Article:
As we are nearing the end of 2021, it is safe to conclude that my weaving year has revolved around echo threadings. I started using two parallel threadings in Turned Taquete, and tried out three echoes with the Corris effect. Next up were the echo-4 and echo-8 techniques of Marian Stubenitsky, for which I also became acquainted with network treadlings. I have had so much fun exploring echoes in this way.

Close-up of a handwoven shawl in rainbow colors at a low angle Another close-up of the same shawl draped onto itself
An echo-filled year

Along the way, I got over my hesitation of using fine yarn. Echo threadings in fine yarns give such beautiful interplays of colors. I especially fell in love with rainbow palettes, and made some bright and colorful shawls as a result. One of my latest projects incorporates all the weaving-related things I have explored this year: I wove a shawl in echo-8 using a network treadling, a rainbow palette, and Ne 20/2 cotton.

A shawl woven in echo-8 using fine yarn thrown in a bunch
All the things I learned in 2021

Oh so fine

This cotton by Venne Colcotton is the finest yarn to make it to my loom yet. A mini cone of 12 gram already contains 180 m of thread, and 8 mini cones are precisely enough for one shawl’s worth of warp. There are dozens of colors to pick from, so you can go all out in obtaining a nice mix of 8 colors for the warp.

Eight mini spools of Ne 20/2 cotton yarn in rainbow colors
A very fine rainbow, indeed

I picked out a nice rainbow palette in my usual color sequence of pink – red – orange – yellow – green – turquoise – blue – purple. For the weft, I usually tend to go with black. However, I decided to change this up just a little bit, and chose dark grey instead.

A fine design line

Before I started designing, I made some calculations to determine how much design room I had. I wanted my warp to be between 2.5 and 3 m long. With the available 180 m of yarn per color, I knew my design line had to be about 60–70 threads wide. After adding the echoes, I would end up with a warp of 480–560 ends. With my intended sett of 16 ends per cm, my warp would become 30–35 cm wide. Perfect for a scarf. So, the math worked out and I turned to Fiberworks.

Moving closer to the middle of the clover pattern woven in echo-8 using fine cotton yarn
Plenty of design room

I decided to revisit a star design that I previously used as a basis for shadow weave and advancing twill projects. I really like the star shape, but also the spaces between the points of the star. This design was on my list to use as a basis for an echo project for a while. Yet, being more than 60 threads long, the warp quickly becomes too wide for the intended project after the addition of the echo threadings.

A close-up of the star pattern woven in echo-8 using fine cotton yarn at an angle
New but familiar

The advantage of using fine thread is that such a considerable design line still limits the echo-warp a to shawl-suitable width. The design line I settled on was 65 threads, exactly in the middle of my calculated range. This resulted in an echo-8 warp of 520 threads or 32.5 cm wide.

Weaving design draft for one pattern repeat
The final design line

Turning out fine

This yarn is so much fun to work with. At first, the thin threads felt odd in my hands. But I soon got used to it, and really enjoyed threading the heddles and sleying the reed. I used a sett of 16 ends per cm, which made for easy sleying in a 4-dent reed. Four ends per dent nicely aligned with my color sequence of 8 colors: pink through yellow in one dent, green through purple in the second, and repeat. However, I guessed beforehand that I would not be able to weave to square. So, I expected slightly elongated stars to appear when weaving.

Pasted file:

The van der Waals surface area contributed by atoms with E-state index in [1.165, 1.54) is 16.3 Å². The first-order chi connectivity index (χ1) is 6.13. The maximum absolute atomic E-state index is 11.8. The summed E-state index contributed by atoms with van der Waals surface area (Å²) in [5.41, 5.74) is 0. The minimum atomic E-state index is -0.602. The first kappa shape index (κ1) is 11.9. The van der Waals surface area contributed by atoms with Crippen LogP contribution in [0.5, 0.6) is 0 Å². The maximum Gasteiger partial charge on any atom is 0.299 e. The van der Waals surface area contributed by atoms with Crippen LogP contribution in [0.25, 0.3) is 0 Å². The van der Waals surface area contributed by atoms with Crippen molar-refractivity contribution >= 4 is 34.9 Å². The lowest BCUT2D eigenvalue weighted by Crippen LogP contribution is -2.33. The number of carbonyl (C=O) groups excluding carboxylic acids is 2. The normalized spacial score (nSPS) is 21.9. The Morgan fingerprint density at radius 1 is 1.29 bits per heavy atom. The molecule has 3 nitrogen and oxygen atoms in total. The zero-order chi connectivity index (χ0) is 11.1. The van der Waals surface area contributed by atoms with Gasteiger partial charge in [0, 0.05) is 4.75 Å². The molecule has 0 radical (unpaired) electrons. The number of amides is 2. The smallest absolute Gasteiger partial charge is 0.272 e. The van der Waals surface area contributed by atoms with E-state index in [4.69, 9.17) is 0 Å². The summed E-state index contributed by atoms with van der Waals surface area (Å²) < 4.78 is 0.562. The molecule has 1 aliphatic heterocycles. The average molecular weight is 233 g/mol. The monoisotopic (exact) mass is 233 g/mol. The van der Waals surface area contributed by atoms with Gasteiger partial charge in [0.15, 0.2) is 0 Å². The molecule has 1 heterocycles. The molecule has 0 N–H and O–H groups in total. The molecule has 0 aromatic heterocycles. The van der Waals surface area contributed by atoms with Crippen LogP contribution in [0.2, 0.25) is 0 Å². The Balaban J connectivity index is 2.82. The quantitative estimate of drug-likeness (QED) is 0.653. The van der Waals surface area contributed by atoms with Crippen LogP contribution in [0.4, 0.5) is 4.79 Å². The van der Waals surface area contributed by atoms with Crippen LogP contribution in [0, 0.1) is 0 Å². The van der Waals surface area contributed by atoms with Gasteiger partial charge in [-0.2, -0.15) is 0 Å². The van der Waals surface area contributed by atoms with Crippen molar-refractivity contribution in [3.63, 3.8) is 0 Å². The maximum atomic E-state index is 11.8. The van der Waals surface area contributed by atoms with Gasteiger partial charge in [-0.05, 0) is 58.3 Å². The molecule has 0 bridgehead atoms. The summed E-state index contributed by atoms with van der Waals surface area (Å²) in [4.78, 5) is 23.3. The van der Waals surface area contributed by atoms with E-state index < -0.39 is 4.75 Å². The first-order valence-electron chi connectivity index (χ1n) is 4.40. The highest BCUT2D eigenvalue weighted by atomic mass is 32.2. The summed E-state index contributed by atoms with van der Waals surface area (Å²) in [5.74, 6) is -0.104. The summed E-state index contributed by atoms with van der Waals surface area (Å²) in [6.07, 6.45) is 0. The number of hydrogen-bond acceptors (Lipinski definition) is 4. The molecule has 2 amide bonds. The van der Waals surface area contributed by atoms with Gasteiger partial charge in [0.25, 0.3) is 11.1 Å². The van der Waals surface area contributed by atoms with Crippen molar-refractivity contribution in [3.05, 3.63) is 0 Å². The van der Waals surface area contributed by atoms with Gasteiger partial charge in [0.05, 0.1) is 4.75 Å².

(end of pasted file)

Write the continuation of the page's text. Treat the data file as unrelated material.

A shawl woven in echo-8 using fine yarn folded onto itself
Off to a good & elongated start

They were elongated indeed, even more than I anticipated. I considered sleying to a wider sett, but decided to keep on weaving for two reasons. First and foremost, I liked to look of the elongated motifs. Second, sleying for 14 or 15 ends per cm in a 3-dent or 4-dent reed would be prone to error. I decided not to risk it. Instead, I ordered myself 3.5-dent and 7.5-dent reeds for future projects with fine yarn.

An overview of the star pattern woven in echo-8 using fine cotton yarn The flip side of the star pattern
Both sides of the star pattern

Since my warp was not very long and I wove less than 16 picks per cm, my shawl progressed quickly. When I decided to go along with the elongated motifs, it had not occurred to me that my warp length might not match with the length of the motif. I just finished my fourth star when I saw the end of my warp nearing.

An overview of the clover pattern woven in echo-8 using fine cotton yarn The flip side of the clover pattern
Both sides of the clover pattern that emerges in between the stars

It was clear I would not be able to squeeze out a fifth star, but there was enough room left for half a star. It felt like such a waste to leave this half-star unwoven. Luckily, the clover-shape that occurs in between the stars (but is mostly overpowered by them) is also very nice. So, I was sure that adding half of the motif would turn out just fine.

The future seems fine

I love the color interplay of the fine threads. I am also pleasantly surprised by the softness of the shawl — much softer than the shawls in mercerized cotton I have woven before. I am sure this will not be my last project with very thin cotton. My curiosity to try out Ne 40/2 cotton grows steadily, so I might go even finer in the not too distant future. After a year of weaving with echoes, I am far from bored. Let’s see what 2022 will bring.

Overview shot of the handwoven shawl in echo-8 technique using Ne 20/2 cotton yarn
Still going strong